Britain’s modern pentathletes will lose their funding if the sport can’t agree on a replacement discipline to replace showjumping, which is being dropped after Paris 2024.
And if the sport can’t then resell itself to an increasingly sceptical International Olympic Committee, which is eyeballing pentathlon’s rock-bottom standings in its global TV audience stats.
The athletes are mutinous (and simultaneously proposing changes to preserve riding), and it’s no surprise when you watch footage of the obstacle races that are being trialled as an alternative. The gallery on the international governing body’s website even includes a headshot of someone dressed as Spiderman.
All rather ridiculous to my eyes and a long way from the sport’s origins as an all-round test of an army officer’s abilities. It looks more like Goldie Hawn in Private Benjamin. Watch here.
Wednesday’s child is full of woe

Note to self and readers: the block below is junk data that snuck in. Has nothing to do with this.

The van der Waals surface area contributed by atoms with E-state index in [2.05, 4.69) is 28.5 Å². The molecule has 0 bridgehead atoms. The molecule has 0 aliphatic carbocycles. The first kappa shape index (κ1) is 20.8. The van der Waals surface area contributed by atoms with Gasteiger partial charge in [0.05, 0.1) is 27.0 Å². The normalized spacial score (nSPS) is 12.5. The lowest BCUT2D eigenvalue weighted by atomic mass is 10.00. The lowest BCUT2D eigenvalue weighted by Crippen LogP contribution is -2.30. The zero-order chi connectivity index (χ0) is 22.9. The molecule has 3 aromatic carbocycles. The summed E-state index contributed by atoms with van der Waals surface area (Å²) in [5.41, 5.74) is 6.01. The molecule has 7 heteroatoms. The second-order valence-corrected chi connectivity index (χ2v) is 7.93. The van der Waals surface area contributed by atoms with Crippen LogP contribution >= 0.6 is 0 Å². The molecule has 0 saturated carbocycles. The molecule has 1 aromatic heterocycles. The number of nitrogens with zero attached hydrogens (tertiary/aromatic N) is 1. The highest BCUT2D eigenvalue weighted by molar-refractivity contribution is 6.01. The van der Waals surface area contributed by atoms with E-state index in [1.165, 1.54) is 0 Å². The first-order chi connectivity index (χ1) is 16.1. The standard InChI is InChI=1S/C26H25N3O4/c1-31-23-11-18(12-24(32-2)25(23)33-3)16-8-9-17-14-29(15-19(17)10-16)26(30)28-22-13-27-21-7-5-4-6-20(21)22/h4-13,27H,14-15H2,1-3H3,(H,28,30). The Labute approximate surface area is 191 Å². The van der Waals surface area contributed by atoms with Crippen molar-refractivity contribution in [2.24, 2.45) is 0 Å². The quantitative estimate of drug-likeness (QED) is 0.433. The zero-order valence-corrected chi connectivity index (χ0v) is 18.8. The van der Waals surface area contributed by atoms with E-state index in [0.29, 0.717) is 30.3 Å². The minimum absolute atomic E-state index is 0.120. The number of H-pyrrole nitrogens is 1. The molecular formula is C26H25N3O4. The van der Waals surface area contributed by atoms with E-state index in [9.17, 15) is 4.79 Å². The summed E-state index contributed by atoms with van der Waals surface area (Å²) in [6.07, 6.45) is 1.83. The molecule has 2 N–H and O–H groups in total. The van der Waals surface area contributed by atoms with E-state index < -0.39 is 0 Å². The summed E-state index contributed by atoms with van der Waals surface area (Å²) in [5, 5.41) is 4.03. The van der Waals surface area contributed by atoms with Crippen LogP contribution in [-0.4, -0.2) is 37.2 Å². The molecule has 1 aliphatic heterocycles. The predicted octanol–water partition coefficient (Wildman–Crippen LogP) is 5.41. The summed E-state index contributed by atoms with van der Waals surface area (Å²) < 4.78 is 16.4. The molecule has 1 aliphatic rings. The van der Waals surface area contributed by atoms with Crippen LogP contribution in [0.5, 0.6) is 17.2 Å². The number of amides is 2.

I was at the opening two days of the first Test between England and South Africa last week. Both times with newcomers to five-day cricket.
Although England were rolled over while pursuing their current aggressive tactics, seeing the occasion through my newbie companions’ eyes was a reminder of just how special a Lord’s Test experience is.
Who, though, decided on a Wednesday start for the match? England’s pasting left the ground empty for the weekend. Not a great look for the sport.
Next year, a five-Test Ashes series will be done and dusted by the end of July as the England and Wales Cricket Board continues, nonsensically, to nurture The Hundred – not just at the expense of county cricket, but now it seems the game’s pinnacle product too.
The exact match dates have yet to be announced. Too late no doubt for The Hundred to take a step back, but please can Thursday or Friday test starts be made sacrosanct?!
As for Test cricket globally, the calendar newly published by the International Cricket Council demonstrates just how fast it is sliding down the sport’s priority list. I’ll return to this in a future column. For now, enjoy Old Trafford and the Oval.
Ed Warner is chair of GB Wheelchair Rugby and writes at sportinc.substack.com